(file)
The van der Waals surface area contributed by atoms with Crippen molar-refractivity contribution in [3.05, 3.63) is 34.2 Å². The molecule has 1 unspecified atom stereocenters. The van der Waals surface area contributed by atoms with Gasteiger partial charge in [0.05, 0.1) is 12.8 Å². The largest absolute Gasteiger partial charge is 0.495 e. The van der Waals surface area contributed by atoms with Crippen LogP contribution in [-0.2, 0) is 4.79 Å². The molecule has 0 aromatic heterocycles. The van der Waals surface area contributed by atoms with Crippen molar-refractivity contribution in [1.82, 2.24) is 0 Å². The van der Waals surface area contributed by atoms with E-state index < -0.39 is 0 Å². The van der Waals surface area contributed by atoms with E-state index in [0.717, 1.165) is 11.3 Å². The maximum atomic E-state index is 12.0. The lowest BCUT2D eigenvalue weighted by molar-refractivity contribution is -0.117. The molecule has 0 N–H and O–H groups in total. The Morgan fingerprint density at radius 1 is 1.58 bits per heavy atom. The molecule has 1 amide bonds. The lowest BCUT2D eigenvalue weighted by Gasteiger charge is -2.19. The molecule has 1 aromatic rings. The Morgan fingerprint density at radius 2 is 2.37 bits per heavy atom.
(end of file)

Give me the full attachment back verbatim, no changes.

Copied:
The van der Waals surface area contributed by atoms with Crippen molar-refractivity contribution in [3.05, 3.63) is 34.2 Å². The molecule has 1 unspecified atom stereocenters. The van der Waals surface area contributed by atoms with Gasteiger partial charge in [0.05, 0.1) is 12.8 Å². The largest absolute Gasteiger partial charge is 0.495 e. The van der Waals surface area contributed by atoms with Crippen LogP contribution in [-0.2, 0) is 4.79 Å². The molecule has 0 aromatic heterocycles. The van der Waals surface area contributed by atoms with Crippen molar-refractivity contribution in [1.82, 2.24) is 0 Å². The van der Waals surface area contributed by atoms with E-state index < -0.39 is 0 Å². The van der Waals surface area contributed by atoms with E-state index in [0.717, 1.165) is 11.3 Å². The maximum atomic E-state index is 12.0. The lowest BCUT2D eigenvalue weighted by molar-refractivity contribution is -0.117. The molecule has 0 N–H and O–H groups in total. The Morgan fingerprint density at radius 1 is 1.58 bits per heavy atom. The molecule has 1 amide bonds. The lowest BCUT2D eigenvalue weighted by Gasteiger charge is -2.19. The molecule has 1 aromatic rings. The Morgan fingerprint density at radius 2 is 2.37 bits per heavy atom.